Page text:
At the end of last Sunday’s Insight program on RNZ, which focused on the issue of poverty, one of the experts featured (Ruby Duncan from charity Oasis) left us with this:
Children are dying, children are being killed in their own homes, we know all about that, how much do we care?
It’s a very good question. How much do we, as a country, care about the poor? I think the answer is complicated, and I also think that it is the issue that most clearly distinguishes the political Left and the Right. I wrote about this last year, but I’m going to repeat some of the words now.
Here’s a triplet of facts. 1) Every “developed” country needs a welfare system to take care of those who are, for whatever reason unable to support themselves. 2) The majority of welfare recipients are exactly the cases of genuine need that welfare systems are designed for. 3) A minority of welfare recipients are lazy bludgers who game the system to try and extract benefits when they could support themselves.
I don’t think anyone seriously questions point 1 anymore. The Left won that argument. What still separates us clearly into Left and Right today, it seems to me, is how we respond to 2 and 3. A Lefty will generously support a comprehensive welfare system to provide a decent quality of life for those in need (they accept the minority of bludgers as a cost of doing business). But nothing shrivels a Tory heart like the idea of sharing their wealth. While unable to deny the need, they become so obsessed with the small minority of bludgers that they can’t help but attack the system, and in doing so they attack the support for the overwhelming majority of perfectly genuine welfare recipients.
Now in the run up to the election, as both major parties have released their welfare related policies, we can see exactly this difference very starkly portrayed.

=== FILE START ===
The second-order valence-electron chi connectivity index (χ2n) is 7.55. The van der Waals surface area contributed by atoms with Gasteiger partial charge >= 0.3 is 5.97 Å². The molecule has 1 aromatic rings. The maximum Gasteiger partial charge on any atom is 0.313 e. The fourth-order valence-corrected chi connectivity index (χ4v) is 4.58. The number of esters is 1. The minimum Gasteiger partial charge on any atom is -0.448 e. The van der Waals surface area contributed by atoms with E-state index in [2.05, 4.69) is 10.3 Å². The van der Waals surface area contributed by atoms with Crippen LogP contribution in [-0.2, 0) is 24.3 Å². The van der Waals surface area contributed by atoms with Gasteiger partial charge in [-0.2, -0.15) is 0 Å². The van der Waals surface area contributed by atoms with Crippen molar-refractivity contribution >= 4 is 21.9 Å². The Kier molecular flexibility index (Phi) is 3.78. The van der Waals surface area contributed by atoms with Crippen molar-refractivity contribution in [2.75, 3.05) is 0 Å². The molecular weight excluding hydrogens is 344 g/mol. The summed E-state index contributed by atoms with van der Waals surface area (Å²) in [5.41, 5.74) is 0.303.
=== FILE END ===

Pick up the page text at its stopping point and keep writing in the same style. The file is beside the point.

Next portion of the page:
National’s policy is all about trying to drive people off welfare, all about trying to stamp out the bludgers. For that reason it is punitive and damaging to the majority of genuine welfare recipients. National’s policy is divorced from reality because it fails to take any account of three important facts:
In contrast Labour’s policy accepts that we should simply help in cases of genuine need – the vast majority of welfare recipients. In particular there are around 200,000 children living in poverty in NZ, and that is simply unacceptable. Extending the WFF tax credit to beneficiary families with children under 18 will put an extra $60 a week in their hands (phased in by April 2018). The cost of paying more to some small percentage of bludging beneficiaries is far outweighed by the benefit of lifting children out of poverty.
Oh and just by the way, Labour’s policy makes more economic sense no matter which way you look at it. Child poverty costs New Zealand $6 billion annually by some estimates. Spending to reduce child poverty has a massive return on investment.
So there you have it. The classic split between Left and Right on welfare. As ever the Left is working to help the majority in genuine need, while the Right is so obsessed with the small minority of bludgers that their only aim is to make the system more punitive for all. Which approach better serves the children of New Zealand? How much do we care?